But the group that fascinates me even more is centenarians, the 100-plus crowd, and especially the "super centenarians" — people who are 110 years and older, a group that Alyce Hall is closing in on fast. It's hard to wrap your head around that, no? How many 60-year-olds could imagine living another 50 years? And what about the folks who are beyond 110 and still haven't checked out of the grand hotel called life?
Do you remember Eunice G. Sanborn? I do. I told you about her last year when she was awarded the title of the oldest living person in the whole wide world at the jaw-dropping age of 114. Eunice died Monday at her home in Jacksonville, Texas.
You'll notice I didn't say "sadly" or "unfortunately."
When someone who is 114 gets the Big Text Message From the Sky, there's not much to say other than "You go, girl!" Just think about that — Eunice Sanborn was born in 1896, four years before the 20th century began, and she died last week. Incredible.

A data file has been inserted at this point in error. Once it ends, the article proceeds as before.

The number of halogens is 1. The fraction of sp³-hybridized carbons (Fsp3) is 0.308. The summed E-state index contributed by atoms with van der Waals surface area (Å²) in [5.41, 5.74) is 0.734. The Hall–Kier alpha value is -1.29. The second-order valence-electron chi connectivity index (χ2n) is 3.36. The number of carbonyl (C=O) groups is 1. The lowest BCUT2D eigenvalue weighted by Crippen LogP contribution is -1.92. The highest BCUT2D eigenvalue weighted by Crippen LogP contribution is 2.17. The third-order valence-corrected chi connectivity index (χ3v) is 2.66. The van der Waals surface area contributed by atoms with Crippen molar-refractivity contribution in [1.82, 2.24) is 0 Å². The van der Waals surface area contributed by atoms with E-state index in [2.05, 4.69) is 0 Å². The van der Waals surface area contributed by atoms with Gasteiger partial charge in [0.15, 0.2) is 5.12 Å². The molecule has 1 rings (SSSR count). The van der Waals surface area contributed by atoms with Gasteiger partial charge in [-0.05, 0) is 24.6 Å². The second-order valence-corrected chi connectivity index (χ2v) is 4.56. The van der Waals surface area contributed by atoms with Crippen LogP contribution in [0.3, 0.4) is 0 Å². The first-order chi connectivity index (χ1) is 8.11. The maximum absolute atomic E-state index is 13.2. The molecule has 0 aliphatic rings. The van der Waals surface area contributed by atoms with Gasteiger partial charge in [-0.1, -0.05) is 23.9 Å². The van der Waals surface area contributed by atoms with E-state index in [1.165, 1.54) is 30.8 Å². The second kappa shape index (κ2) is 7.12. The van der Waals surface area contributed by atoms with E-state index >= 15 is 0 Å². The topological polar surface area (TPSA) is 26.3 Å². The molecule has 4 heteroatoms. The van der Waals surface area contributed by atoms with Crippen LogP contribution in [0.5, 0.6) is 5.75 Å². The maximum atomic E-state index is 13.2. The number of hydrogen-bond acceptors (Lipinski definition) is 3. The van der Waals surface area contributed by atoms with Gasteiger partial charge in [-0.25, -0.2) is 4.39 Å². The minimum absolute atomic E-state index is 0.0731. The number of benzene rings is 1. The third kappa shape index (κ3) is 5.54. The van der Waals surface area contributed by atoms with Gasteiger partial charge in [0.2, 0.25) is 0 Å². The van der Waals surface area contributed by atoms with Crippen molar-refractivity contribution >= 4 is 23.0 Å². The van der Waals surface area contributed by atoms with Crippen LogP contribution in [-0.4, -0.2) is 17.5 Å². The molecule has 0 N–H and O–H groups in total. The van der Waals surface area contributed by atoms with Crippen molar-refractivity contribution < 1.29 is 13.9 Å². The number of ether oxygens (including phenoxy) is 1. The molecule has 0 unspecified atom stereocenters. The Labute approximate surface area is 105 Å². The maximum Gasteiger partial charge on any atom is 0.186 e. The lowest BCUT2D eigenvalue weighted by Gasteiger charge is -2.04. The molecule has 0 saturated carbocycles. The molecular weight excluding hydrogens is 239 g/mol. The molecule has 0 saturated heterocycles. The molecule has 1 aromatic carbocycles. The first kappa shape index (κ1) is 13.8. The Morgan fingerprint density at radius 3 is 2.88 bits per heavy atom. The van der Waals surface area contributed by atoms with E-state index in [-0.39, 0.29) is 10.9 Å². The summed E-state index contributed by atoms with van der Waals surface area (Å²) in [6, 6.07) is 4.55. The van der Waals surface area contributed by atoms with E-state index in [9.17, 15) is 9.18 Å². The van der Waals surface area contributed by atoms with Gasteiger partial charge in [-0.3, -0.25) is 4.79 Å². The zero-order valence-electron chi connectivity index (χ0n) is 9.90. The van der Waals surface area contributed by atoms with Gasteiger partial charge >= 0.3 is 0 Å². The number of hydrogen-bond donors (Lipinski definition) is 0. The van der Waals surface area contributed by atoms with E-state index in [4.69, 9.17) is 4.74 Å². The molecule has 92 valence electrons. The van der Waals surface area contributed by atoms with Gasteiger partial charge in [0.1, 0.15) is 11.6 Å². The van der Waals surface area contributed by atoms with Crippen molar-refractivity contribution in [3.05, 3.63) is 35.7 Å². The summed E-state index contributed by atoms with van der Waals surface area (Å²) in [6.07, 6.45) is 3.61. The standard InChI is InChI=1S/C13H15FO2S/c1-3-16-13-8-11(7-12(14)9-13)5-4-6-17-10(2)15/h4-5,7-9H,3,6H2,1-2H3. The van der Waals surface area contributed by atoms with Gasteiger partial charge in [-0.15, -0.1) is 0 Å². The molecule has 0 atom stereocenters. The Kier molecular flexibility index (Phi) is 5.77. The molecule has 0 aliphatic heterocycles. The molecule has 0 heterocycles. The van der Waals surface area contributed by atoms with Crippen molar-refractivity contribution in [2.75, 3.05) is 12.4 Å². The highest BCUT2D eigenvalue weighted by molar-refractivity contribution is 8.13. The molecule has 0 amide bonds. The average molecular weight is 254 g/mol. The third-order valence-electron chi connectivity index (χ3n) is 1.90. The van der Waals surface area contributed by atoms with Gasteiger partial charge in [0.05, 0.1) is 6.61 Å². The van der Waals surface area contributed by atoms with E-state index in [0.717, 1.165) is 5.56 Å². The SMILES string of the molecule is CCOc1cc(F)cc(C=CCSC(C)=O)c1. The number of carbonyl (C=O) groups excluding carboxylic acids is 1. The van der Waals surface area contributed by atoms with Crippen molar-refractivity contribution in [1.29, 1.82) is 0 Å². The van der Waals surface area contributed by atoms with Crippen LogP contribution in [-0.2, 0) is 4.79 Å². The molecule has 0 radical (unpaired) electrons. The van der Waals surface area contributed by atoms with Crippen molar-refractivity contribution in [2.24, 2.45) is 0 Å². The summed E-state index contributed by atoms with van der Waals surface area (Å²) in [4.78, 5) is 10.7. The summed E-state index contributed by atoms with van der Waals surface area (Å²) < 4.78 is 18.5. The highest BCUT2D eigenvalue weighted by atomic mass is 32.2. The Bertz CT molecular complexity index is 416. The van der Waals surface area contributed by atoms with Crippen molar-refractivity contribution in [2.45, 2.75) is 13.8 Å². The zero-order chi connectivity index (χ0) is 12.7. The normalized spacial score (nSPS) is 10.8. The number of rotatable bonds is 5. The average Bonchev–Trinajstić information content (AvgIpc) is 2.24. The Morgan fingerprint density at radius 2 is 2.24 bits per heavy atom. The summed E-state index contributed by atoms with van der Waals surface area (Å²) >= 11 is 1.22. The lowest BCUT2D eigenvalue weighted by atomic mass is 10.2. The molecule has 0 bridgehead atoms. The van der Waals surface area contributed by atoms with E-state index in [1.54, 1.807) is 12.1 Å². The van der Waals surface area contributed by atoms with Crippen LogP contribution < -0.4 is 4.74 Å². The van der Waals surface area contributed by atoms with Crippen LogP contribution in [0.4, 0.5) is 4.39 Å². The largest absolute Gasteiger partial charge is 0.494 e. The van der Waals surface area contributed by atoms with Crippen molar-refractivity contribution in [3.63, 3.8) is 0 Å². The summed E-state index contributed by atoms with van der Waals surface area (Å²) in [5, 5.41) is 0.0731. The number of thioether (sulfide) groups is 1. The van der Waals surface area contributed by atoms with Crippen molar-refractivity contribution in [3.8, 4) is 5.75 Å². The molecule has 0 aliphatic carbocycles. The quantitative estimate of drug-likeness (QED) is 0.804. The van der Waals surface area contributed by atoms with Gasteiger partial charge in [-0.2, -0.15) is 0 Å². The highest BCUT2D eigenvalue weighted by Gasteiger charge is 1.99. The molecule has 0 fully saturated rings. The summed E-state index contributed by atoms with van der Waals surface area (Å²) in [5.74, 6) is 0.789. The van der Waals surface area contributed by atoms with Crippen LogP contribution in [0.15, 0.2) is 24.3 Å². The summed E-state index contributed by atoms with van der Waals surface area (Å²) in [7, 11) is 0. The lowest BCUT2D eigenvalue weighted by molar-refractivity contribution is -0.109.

I also have very little to tell you about exactly how to live to be 114. Then again, nor does anyone else. Gerontologists have studied it to death — maybe we should use another expression — and clarity is hard to find when it comes to how and why people live to very old age.
But all this talk about how old is old depends on who's asking the question and when. If you take a look at "old" through the Way Back Machine, there are more than a few surprises.
In the Bronze Age, life expectancy was about 35 years. Talk about early retirement. If you made it to 35 you got a bronze watch, a new club and a plaque. Granted, there were a lot of things trying to eat you back then, but that is still awfully young to be old.